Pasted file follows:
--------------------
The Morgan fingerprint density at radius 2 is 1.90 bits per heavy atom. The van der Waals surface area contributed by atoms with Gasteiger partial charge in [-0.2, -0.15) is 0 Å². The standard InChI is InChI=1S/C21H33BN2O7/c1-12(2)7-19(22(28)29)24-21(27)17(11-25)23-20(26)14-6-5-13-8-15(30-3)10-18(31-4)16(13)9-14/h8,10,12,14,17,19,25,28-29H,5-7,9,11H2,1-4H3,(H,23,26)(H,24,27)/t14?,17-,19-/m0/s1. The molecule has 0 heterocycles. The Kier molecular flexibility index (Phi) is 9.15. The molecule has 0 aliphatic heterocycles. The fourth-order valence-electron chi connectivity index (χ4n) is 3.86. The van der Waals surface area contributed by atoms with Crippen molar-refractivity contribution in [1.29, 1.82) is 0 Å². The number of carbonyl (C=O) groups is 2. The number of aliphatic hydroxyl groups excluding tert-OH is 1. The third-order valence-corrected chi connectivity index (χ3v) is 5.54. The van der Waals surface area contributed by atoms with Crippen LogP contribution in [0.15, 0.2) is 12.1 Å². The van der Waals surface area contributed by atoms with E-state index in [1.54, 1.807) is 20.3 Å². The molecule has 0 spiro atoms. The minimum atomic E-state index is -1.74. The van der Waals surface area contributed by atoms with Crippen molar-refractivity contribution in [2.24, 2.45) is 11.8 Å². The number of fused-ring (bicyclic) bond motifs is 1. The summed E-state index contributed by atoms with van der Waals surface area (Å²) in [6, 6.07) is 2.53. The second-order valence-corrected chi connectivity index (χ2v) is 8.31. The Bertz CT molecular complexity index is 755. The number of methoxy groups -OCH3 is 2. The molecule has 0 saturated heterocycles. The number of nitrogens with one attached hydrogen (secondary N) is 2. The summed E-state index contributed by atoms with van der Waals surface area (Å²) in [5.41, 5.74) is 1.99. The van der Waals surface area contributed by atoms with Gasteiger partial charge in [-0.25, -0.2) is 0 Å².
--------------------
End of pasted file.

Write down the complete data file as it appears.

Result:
The Morgan fingerprint density at radius 2 is 1.90 bits per heavy atom. The van der Waals surface area contributed by atoms with Gasteiger partial charge in [-0.2, -0.15) is 0 Å². The standard InChI is InChI=1S/C21H33BN2O7/c1-12(2)7-19(22(28)29)24-21(27)17(11-25)23-20(26)14-6-5-13-8-15(30-3)10-18(31-4)16(13)9-14/h8,10,12,14,17,19,25,28-29H,5-7,9,11H2,1-4H3,(H,23,26)(H,24,27)/t14?,17-,19-/m0/s1. The molecule has 0 heterocycles. The Kier molecular flexibility index (Phi) is 9.15. The molecule has 0 aliphatic heterocycles. The fourth-order valence-electron chi connectivity index (χ4n) is 3.86. The van der Waals surface area contributed by atoms with Crippen molar-refractivity contribution in [1.29, 1.82) is 0 Å². The number of carbonyl (C=O) groups is 2. The number of aliphatic hydroxyl groups excluding tert-OH is 1. The third-order valence-corrected chi connectivity index (χ3v) is 5.54. The van der Waals surface area contributed by atoms with Crippen LogP contribution in [0.15, 0.2) is 12.1 Å². The van der Waals surface area contributed by atoms with E-state index in [1.54, 1.807) is 20.3 Å². The molecule has 0 spiro atoms. The minimum atomic E-state index is -1.74. The van der Waals surface area contributed by atoms with Crippen molar-refractivity contribution in [2.24, 2.45) is 11.8 Å². The number of fused-ring (bicyclic) bond motifs is 1. The summed E-state index contributed by atoms with van der Waals surface area (Å²) in [6, 6.07) is 2.53. The second-order valence-corrected chi connectivity index (χ2v) is 8.31. The Bertz CT molecular complexity index is 755. The number of methoxy groups -OCH3 is 2. The molecule has 0 saturated heterocycles. The number of nitrogens with one attached hydrogen (secondary N) is 2. The summed E-state index contributed by atoms with van der Waals surface area (Å²) in [5.41, 5.74) is 1.99. The van der Waals surface area contributed by atoms with Gasteiger partial charge in [-0.25, -0.2) is 0 Å².